While General Manager Mickey Loomis says he feels good about the Saints’ offseason moves, he notes that it will be a long time before their work can be evaluated
Anyone who keeps track of happenings that concern the New Orleans Saints can’t spend much time on the Internet without seeing someone call General Manager Mickey Loomis a “genius.”
It doesn’t seem he gets too caught up with that kind of talk, however.
Though Loomis concedes the Saints have so far mostly fulfilled an offseason plan they believe is solid, he knows no NFL team has ever won a Super Bowl in the spring. It’ll be quite some time before the Saints learn whether the moves their front office has made actually bear out the desired effects, he said.
“Grading (the offseason at this point), first of all, is an exercise in futility as far as I’m concerned,” Loomis told reporters gathered at LSU’s pro day Wednesday. “You don’t know the results until after the season is over. We’ve got a long time before we can evaluate the things we have done.”
While there’s no arguing with Loomis, he’ll have difficulty tempering the excitement of Saints fans after what’s been an offseason jam-packed with arrivals, departures and news about whom the team visited with ahead of the draft.
The Saints committed to both strengthening a secondary that was No. 2 against the pass in 2013 as well as preserving its depth. Notably, after acquiring safety Jairus Byrd on the first day of free agency, the Saints also signed cornerback Champ Bailey and retained safety Rafael Bush, who accepted a restricted free-agent offer by Atlanta that New Orleans matched.
Byrd’s 22 career interceptions are the most among players at his position since entering the NFL in 2009. Bailey, who will be 36 in June, is a 12-time Pro Bowler who might challenge to start opposite star cornerback Keenan Lewis and will be counted on to mentor younger teammates. And Bush is penciled in as the No 3 safety on a defense that’s shown a preference for three-safety sets.
But those aren’t the only decisions that have earned Loomis and his staff rave reviews. Among others, they re-signed right tackle Zach Strief, a locker room leader who hit free agency after being the Saints’ best offensive lineman in 2013. They re-upped linebackers Parys Haralson and Ramon Humber, who man valuable roles at affordable rates for a team that won 12 of 18 games last year, reached the divisional playoffs and was about $3.6 million under the salary cap Monday afternoon.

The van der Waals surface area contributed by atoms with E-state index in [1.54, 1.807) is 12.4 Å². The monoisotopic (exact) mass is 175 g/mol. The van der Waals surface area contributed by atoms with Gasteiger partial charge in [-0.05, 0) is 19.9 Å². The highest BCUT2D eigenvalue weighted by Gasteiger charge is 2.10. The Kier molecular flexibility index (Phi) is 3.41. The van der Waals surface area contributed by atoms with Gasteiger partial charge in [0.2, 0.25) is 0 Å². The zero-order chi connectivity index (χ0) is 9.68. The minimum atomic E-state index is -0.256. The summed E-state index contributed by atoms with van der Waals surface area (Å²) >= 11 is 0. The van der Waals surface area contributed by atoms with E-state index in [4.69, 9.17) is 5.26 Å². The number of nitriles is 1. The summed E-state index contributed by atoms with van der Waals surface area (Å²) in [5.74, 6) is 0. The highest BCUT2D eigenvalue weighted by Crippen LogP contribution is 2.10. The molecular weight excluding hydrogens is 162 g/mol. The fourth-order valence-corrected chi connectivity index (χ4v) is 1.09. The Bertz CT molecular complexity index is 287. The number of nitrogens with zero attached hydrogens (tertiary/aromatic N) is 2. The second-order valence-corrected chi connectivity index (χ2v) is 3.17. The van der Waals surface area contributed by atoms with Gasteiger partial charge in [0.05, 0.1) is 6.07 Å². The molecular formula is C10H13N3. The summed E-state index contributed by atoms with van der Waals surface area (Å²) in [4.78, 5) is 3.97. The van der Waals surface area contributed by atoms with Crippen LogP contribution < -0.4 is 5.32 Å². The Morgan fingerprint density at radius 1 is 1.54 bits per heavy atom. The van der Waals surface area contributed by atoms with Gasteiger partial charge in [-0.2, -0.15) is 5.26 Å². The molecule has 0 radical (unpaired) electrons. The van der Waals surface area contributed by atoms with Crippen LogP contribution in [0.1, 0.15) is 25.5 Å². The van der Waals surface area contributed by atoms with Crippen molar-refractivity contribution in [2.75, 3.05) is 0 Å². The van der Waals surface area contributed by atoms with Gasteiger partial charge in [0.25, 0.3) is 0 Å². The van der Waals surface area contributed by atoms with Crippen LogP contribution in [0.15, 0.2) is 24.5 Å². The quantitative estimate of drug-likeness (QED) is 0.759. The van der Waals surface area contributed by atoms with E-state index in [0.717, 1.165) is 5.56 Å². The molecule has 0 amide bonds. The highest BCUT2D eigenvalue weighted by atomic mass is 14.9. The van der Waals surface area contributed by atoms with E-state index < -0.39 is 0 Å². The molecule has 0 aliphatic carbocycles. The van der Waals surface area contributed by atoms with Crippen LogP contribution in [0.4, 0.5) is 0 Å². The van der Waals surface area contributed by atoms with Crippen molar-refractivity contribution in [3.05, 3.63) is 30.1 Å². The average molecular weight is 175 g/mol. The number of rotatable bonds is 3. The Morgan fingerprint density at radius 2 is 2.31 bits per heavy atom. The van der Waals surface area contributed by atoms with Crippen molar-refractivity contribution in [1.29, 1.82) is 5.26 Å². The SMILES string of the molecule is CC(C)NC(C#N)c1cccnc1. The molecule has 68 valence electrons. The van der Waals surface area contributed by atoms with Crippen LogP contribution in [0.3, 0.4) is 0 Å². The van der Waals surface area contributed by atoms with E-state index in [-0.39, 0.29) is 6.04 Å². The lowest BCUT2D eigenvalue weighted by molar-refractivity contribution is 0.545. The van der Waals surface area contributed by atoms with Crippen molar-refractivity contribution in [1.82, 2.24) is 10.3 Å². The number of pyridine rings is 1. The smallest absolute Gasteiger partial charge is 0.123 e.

Furthermore, instead of simply releasing him, the Saints traded the relatively pricey Darren Sproles to Philadelphia in exchange for a fifth-round pick. That’s a selection the Saints have done well with in the past: They grabbed players the caliber of punter Thomas Morstead and receiver Kenny Stills in the fifth round of the 2009 and 2013 drafts.
“I feel like we’ve executed our plan well,” Loomis said. “Whether that’s a good plan or not remains to be seen, but we feel like it is.”
Fewer than four weeks away from the draft, the Saints are striving for a long-term deal with All-Pro tight end Jimmy Graham, who is under a one-year franchise tag. The team has said it’s prepared for negotiations on that contract to last until July.
Additionally, the Saints have until May 3 to decide whether to extend the contracts of Pro Bowl defensive end Cameron Jordan and running back Mark Ingram, first-round picks in 2011, through 2015. ESPN on Monday reported that Jordan’s extension should cost $6.96 million for 2015, and Ingram’s $5.21 million.
It’s likely the Saints will extend Jordan’s contract. It may not be as likely for them to do the same with Ingram at that price, though it’s possible they’d be interested in extending his contract for cheaper.
Meanwhile, the Saints have visited with a number of college prospects who could be available to them in the upcoming draft.
Via media reports, league sources and in some cases the player’s own admissions in interviews or on social media, NFL hopefuls the Saints have either had in for visits or were planning to meet with include Oklahoma State cornerback Justin Gilbert (first-round projection), Southern California receiver Marqise Lee (first round), Louisville safety Calvin Pryor (first round), Wyoming wideout Robert Herron (third to fourth round) and Oklahoma defensive back Aaron Colvin (late rounds).
There’s also Central Arkansas tight end Chase Dixon (undrafted), Boise State defensive end Demarcus Lawrence (second round), Southern California center Marcus Martin (second to third round), Florida State center Bryan Stork (fourth round) and Sam Houston State running back Timothy Flanders (undrafted).
They had dinner plans with Odell Beckham Jr. (first round) and Jarvis Landry (second to third round), both receivers from LSU. On Friday, Tulane held its pro day at the Saints’ training facilities in Metairie. Prospects there included Green Wave kicker Cairo Santos and wide receiver Ryan Grant, who could be there for NFL teams in the latter portions of the draft.
The Saints on Monday had only one receiver (Marques Colston) who had played more than one NFL season. Their only center as of Monday was Tim Lelito, who started two games at right guard as a rookie in 2013.
Unsurprisingly, Loomis has been tight-lipped about which players the Saints most covet as the May 8-10 draft nears. But he’s been steadfast about the team’s aims.
“Our goal every year is to get to the draft and select the best player, the best fit for our team, regardless of position,” Loomis said. “We’re going to draft the best player available to us that fits for our club.”